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Plagiarism and Scientific Visualization
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There's a stink being raised about a video used in the new creationist documentary Expelled, with charges of plagiarism. The link has side-by-side screenshots from a video developed in association with Harvard by a company called XVIVO and the video used in the movie. The maker of the video can be seen here, showing it and talking about its creation.

I still don't have a firm grasp of fair use, even though the issue repeatedly came up when I was developing computer-based training in Dallas. And now I'm a graduate student, referring to other researchers' work, often using figures which greatly improve comprehension of the work I'm referring to.

Does anyone out there know of a reliable source of information regarding the use of images in scientific work (or any media, for that matter)? My perception is that the following guidelines are in play:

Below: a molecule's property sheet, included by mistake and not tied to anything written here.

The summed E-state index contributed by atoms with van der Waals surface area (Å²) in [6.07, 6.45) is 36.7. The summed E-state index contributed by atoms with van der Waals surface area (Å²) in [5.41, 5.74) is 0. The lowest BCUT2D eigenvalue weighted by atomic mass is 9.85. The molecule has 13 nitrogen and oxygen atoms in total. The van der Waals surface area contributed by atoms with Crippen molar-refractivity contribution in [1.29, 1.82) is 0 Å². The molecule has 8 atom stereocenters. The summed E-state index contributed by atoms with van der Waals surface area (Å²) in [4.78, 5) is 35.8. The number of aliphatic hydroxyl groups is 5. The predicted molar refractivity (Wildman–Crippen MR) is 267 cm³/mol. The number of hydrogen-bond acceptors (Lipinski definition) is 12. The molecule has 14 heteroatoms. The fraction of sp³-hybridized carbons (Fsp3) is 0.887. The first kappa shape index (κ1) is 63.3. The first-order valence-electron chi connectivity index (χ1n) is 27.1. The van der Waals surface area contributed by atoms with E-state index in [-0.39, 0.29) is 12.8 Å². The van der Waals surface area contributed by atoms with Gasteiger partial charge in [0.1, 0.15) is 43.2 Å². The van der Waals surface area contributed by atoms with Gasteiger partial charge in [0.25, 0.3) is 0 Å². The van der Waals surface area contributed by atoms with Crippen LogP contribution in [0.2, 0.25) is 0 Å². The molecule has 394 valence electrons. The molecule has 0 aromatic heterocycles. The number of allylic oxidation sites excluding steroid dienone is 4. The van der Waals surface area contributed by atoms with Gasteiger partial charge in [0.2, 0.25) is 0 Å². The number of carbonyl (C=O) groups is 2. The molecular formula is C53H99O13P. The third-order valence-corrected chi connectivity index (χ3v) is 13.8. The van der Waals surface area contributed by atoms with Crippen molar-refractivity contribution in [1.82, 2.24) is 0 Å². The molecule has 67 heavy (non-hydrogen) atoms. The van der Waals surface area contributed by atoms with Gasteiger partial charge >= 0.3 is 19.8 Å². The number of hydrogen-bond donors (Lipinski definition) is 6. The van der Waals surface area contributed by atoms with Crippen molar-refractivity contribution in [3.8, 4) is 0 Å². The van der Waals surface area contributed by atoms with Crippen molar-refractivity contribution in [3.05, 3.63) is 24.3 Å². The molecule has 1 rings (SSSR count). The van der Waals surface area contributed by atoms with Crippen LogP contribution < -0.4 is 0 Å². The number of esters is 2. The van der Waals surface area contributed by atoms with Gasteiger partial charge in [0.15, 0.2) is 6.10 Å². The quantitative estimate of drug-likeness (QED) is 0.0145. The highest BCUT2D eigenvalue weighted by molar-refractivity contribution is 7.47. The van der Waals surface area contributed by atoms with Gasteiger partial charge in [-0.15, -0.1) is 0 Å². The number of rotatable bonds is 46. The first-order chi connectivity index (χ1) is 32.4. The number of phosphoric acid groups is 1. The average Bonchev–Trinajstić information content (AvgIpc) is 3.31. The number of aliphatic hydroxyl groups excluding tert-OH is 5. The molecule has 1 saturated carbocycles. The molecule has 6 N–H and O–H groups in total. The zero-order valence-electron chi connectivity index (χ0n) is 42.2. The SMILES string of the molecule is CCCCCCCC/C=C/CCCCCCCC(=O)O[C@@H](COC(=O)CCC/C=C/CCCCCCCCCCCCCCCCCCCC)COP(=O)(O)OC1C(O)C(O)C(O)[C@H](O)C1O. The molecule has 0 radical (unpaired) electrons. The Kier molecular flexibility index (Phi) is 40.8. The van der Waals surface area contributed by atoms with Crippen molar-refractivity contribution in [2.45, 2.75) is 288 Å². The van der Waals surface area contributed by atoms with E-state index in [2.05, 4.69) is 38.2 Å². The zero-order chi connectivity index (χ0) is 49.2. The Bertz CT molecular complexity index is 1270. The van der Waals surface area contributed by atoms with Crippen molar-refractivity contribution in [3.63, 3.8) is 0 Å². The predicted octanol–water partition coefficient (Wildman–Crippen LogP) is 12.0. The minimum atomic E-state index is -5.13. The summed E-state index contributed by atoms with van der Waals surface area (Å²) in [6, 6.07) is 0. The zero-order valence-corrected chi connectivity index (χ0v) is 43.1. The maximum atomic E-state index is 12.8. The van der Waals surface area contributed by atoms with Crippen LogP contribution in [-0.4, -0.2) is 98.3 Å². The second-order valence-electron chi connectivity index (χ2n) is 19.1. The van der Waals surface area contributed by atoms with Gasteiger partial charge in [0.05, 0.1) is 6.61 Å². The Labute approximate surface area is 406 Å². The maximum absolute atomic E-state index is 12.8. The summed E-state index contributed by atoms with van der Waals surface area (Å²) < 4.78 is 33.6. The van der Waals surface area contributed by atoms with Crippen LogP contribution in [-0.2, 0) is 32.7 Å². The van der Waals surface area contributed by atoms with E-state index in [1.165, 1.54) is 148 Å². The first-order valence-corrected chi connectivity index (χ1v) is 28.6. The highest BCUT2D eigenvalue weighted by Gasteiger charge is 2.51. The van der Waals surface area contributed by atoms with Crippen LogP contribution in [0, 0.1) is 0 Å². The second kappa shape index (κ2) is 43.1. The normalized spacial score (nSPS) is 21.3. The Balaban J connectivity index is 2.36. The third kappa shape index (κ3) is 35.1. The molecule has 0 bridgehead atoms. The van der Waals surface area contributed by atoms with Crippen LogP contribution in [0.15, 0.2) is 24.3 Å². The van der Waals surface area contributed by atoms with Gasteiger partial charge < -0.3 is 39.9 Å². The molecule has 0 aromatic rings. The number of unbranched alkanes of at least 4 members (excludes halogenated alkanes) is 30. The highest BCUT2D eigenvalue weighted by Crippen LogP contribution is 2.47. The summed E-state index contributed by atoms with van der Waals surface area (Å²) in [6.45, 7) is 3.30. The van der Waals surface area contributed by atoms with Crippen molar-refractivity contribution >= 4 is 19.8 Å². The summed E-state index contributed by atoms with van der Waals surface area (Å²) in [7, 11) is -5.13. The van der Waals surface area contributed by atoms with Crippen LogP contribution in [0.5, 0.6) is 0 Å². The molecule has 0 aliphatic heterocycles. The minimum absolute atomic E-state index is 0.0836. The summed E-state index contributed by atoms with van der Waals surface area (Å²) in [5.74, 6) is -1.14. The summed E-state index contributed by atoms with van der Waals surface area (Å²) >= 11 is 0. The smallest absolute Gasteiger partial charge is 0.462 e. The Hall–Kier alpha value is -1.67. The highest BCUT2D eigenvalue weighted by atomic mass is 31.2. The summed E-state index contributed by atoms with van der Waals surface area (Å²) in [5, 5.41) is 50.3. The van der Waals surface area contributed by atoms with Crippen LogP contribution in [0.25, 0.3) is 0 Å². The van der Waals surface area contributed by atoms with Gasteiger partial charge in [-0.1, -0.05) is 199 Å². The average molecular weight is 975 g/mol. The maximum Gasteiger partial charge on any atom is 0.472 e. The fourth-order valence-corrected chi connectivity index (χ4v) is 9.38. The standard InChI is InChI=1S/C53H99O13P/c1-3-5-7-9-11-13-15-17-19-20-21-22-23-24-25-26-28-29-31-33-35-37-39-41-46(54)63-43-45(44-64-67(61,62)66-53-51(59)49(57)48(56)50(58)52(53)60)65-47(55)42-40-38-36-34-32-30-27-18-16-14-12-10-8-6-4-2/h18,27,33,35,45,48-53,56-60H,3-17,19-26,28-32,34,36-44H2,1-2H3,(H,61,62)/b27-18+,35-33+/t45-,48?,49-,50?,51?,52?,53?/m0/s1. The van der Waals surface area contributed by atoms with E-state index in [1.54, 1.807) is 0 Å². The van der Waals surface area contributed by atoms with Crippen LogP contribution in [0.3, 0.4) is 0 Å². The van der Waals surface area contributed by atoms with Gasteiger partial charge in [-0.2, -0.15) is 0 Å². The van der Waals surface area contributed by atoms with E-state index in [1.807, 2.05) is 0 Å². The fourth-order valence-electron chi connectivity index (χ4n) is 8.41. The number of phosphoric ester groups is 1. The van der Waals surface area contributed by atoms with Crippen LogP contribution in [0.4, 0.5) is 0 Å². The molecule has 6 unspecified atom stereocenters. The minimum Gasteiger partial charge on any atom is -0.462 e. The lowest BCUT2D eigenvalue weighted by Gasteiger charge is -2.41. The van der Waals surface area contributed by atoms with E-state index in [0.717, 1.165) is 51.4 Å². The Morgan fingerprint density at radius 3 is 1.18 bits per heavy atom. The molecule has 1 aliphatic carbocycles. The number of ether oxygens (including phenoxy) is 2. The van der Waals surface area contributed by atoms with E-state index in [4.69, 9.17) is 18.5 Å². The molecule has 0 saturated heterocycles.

1) You can ask permission to reproduce an image as-is, including the source along with "reproduced with permission from XXXX"

2) You can create your own version of an image and use it along with "adapted from XXXX"

3) If your own version is different enough, you can claim it as your own creation, with no need to reference the origin of the original.

That third one is the one that seems the most troublesome. In general, I stick to #2, recreating images (such as representations of minicolumns, layers of the neocortex, etc.) and pointing out that the image is an adaptation from a particular source.

I'm interested to see if an actual court case develops, or if the producers of Expelled just re-edit the movie before release to remove the questionable clip.


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